Sale Of $450 Million Da Vinci Painting Serves As A Triumph Of Marketing An art world record was set Wednesday night at Christie's auction house in New York, when a painting credited to Leonardo Da Vinci sold for $450 million to an unknown bidder. Art critic Blake Gopnik says that number is in some ways the least interesting part of this story.
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Sale Of $450 Million Da Vinci Painting Serves As A Triumph Of Marketing

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Sale Of $450 Million Da Vinci Painting Serves As A Triumph Of Marketing

Sale Of $450 Million Da Vinci Painting Serves As A Triumph Of Marketing

Sale Of $450 Million Da Vinci Painting Serves As A Triumph Of Marketing

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  • <iframe src="https://www.npr.org/player/embed/564674942/564674943" width="100%" height="290" frameborder="0" scrolling="no" title="NPR embedded audio player">
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An art world record was set Wednesday night at Christie's auction house in New York, when a painting credited to Leonardo Da Vinci sold for $450 million to an unknown bidder. Art critic Blake Gopnik says that number is in some ways the least interesting part of this story.

KELLY MCEVERS, HOST:

Last night, someone spent the most money in history on a work of art at Christie's auction house in New York.

JUSSI PYLKKANEN: Four-hundred million.

(CHEERING, APPLAUSE)

MCEVERS: An anonymous buyer spent more than $450 million when you factor in fees on a Leonardo da Vinci painting. NPR's Neda Ulaby reports that the sale was more than anything a triumph of marketing.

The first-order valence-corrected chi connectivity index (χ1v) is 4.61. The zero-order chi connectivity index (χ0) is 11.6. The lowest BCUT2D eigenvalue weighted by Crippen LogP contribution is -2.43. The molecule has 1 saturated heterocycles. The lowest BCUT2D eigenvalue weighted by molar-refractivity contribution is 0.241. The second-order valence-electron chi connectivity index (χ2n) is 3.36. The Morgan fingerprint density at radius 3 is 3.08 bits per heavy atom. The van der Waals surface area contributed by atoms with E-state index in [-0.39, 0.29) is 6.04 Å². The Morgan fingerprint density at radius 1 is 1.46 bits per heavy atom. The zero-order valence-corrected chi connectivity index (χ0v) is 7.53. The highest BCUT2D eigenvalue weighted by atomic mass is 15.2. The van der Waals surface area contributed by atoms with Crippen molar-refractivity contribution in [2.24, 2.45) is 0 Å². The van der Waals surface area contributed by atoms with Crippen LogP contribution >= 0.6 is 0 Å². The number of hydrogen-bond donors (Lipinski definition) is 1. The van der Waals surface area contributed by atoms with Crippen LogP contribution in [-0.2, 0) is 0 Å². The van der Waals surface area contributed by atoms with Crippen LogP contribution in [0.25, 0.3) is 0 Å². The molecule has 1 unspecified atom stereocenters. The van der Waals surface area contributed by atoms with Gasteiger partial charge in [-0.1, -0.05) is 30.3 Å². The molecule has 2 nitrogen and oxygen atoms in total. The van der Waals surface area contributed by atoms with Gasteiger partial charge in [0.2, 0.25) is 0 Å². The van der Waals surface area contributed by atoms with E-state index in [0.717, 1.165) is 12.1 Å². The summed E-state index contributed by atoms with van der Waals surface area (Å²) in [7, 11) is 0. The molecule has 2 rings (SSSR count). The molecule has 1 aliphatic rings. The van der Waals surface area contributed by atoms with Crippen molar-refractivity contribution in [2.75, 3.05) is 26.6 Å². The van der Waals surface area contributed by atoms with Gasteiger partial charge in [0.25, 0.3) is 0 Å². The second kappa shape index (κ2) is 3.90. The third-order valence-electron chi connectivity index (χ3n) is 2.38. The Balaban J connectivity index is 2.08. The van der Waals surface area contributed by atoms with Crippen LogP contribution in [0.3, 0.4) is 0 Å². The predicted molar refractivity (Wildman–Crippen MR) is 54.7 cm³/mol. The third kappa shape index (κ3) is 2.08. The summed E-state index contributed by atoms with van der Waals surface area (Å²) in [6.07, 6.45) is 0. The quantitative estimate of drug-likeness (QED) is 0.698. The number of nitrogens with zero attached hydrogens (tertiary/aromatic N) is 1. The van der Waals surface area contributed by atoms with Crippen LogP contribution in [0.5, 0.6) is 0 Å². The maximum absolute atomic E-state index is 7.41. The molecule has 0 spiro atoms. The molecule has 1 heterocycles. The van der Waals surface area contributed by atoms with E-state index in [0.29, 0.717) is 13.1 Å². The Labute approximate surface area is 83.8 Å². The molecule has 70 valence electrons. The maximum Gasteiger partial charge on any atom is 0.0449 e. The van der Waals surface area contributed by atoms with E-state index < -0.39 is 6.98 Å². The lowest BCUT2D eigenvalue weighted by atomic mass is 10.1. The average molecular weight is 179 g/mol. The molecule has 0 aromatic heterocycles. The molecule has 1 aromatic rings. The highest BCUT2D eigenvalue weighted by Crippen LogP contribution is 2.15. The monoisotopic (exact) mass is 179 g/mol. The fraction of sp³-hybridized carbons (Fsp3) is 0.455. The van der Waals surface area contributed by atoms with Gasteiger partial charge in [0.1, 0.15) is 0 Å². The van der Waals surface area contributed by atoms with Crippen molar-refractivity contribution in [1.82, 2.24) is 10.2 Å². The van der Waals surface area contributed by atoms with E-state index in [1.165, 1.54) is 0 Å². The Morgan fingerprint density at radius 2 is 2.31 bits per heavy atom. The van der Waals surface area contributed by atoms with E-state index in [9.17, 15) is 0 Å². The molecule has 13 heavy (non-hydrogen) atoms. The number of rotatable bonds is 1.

NEDA ULABY, BYLINE: Good luck finding a critic who thinks this was a $450 million picture.

BLAKE GOPNIK: No picture is worth $450 million.

ULABY: Blake Gopnik says just for the sake of comparison, the last biggest art world sale was a Picasso that went for less than 200 million a couple years ago.

GOPNIK: It's obviously a ridiculous amount of money for any bauble to decorate a billionaire's house.

ULABY: The seller was a Russian billionaire. It remains to be seen if the mystery buyer will put this bauble in a house or a museum. Gopnik, who has a doctorate in Renaissance art history, says the painting, called "Salvator Mundi," shows Jesus looking exactly like he does in almost every other picture.

GOPNIK: He's got long, essentially golden locks. He's got a little forked beard. In one hand, he's got two fingers up in a blessing gesture.

ULABY: Gopnik likes the paintings (ph) more than other critics who've raised questions about its condition and authenticity. But the auction house, Christie's, was determined to sell the picture as the male "Mona Lisa."

GOPNIK: That's just hype. That's part of the auction house hype.

ULABY: Part of the hype around this picture included pre-auction exhibitions that drew tens of thousands of viewers. A video Christie's made for wealthy buyers showed people transfixed in front of the painting in ecstasy and awe.

(SOUNDBITE OF MUSIC)

ULABY: And the auction house marketed it alongside the hottest contemporary artists like Andy Warhol. This sale, says Blake Gopnik, tells us nothing about art.

GOPNIK: All it tells us is that there was some idiot out there in the world who was willing to pay more for this painting than anyone else in the entire world thought it was worth.

ULABY: That is except for the other gazillionaires who failed to outbid the winner. Neda Ulaby, NPR News.

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